Each tool is commonly used by linguists to help understand how people present the world through language - how do we refer to the world around us? , how do we represent relationships between people and things? , how do we draw on our experience of one thing to describe another? Each tool is introduced and illustrated with examples from everyday life, the media and conflict situations. The 'Spotting' boxes in each article also suggest where in everyday life you might be able to spot these interesting features of language! An understanding of the tools in this section can enhance our understanding of language in conflict. Department of Linguistics. Some general features of spoken English.
Language in Conflict - How language works. Department of Linguistics. English Grammar: a complete guide. Do you have a question about the correct usage of the semicolon or how to place adverbs in a sentence?
If so, you've come to the right place. Edufind.com is a complete English grammar guide filled with the rules of English usage. Each grammatical rule is explained in plain English with several examples, and when needed, counter-examples. The grammatical rules covered by this guide are categorized below. English grammar is not always easy to understand, but by using this guide you should be able to remind yourself of the rules of English usage and speak or write English with confidence. Nouns. Guide to Punctuation. Structure of speech. This web page is intended for students who are following GCE Advanced level (AS and A2) syllabuses in English Language.
This resource may also be of general interest to language students on university degree courses, trainee teachers and anyone with a general interest in language science. For a more detailed explanation, see the guide to Pragmatics on this site. Introduction In answering questions at Advanced level, you will have opportunities to interpret language data, which are included in the exam paper. The politics of UK newspapers. Why do politicians speak the way they do? 13 February 2015Last updated at 23:00 ET Election mania is just around the corner, with politicians making their pitches for the public's votes. What are the techniques they use to try and snare people's attention, asks David Stenhouse.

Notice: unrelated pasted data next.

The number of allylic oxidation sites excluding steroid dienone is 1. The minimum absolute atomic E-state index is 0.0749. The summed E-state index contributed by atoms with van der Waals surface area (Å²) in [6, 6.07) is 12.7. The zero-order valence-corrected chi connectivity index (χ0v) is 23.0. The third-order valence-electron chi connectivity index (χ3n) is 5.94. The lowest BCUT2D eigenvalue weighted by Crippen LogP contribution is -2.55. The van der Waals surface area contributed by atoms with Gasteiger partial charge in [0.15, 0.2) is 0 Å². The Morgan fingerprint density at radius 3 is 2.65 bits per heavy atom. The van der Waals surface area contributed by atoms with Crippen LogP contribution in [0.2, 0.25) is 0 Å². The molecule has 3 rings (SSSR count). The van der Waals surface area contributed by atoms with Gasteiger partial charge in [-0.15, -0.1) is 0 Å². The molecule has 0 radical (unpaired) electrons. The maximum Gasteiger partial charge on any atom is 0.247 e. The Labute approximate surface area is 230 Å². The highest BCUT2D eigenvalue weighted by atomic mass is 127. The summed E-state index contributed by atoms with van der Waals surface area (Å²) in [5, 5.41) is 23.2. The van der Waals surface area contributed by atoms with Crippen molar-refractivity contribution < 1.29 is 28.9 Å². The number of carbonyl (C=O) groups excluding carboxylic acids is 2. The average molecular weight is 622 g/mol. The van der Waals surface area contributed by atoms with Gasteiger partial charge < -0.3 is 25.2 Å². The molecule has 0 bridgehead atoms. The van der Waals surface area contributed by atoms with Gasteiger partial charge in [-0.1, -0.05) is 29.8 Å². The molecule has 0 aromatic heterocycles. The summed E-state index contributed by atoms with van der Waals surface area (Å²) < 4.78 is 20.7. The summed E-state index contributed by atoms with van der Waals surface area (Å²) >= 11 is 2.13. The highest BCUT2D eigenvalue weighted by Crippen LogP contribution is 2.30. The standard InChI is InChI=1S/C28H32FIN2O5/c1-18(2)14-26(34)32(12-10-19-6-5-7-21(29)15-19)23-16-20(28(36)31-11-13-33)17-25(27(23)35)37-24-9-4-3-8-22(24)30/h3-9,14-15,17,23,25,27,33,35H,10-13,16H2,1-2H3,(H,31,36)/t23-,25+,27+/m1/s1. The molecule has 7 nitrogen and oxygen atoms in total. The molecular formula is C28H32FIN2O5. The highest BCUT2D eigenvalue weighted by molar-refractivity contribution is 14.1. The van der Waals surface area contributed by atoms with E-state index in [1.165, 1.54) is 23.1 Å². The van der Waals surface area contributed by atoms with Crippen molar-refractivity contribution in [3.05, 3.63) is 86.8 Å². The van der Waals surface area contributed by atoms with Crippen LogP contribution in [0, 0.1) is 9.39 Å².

Linguistics Research Digest: "Uh-huh. Mhm. Wow": How Backchannels influence the Story. When we hear someone telling a story or narrating an event, it is not uncommon to hear listeners responding with mhm, uh-huh, wow, oh, and the like. At face value, these words or short phrases may not seem to contribute to the conversation. Sure, they indicate attention and agreement, but how much do they actually influence the story being told? In a recent study on such responses, researchers Jackson Tolin and Jean E. Rhetoric. Rhetoric Rhetoric is the study of effective speaking and writing. Verbtenses usage. Recommended Teachers' Resources. This site exists to support students and teachers of English A Level, especially English Language. Copyright Beth Kemp 2005-present. Text from this site may not be copied for commercial gain, although you are free to use for study purposes.
If you teach English Language A Level, I’d recommend the following online resources: Membership of the English Language List (found under ‘subscriptions’ on this site) This email list is where teachers of A Level Language share resources and discuss aspects of the course. The relatively new site The Grammar Teacher, maintained by Dick Hudson and Geoff Dean has lots of helpful (and recent and positive) material about grammar. Membership of Teachit - especially the now-included Language SputnikSubscription to Emagazine and EMC Extra Emag is a fantastic magazine for sixth form students of English (all varieties!) As for books: Acronyms and initialisms: what’s the difference?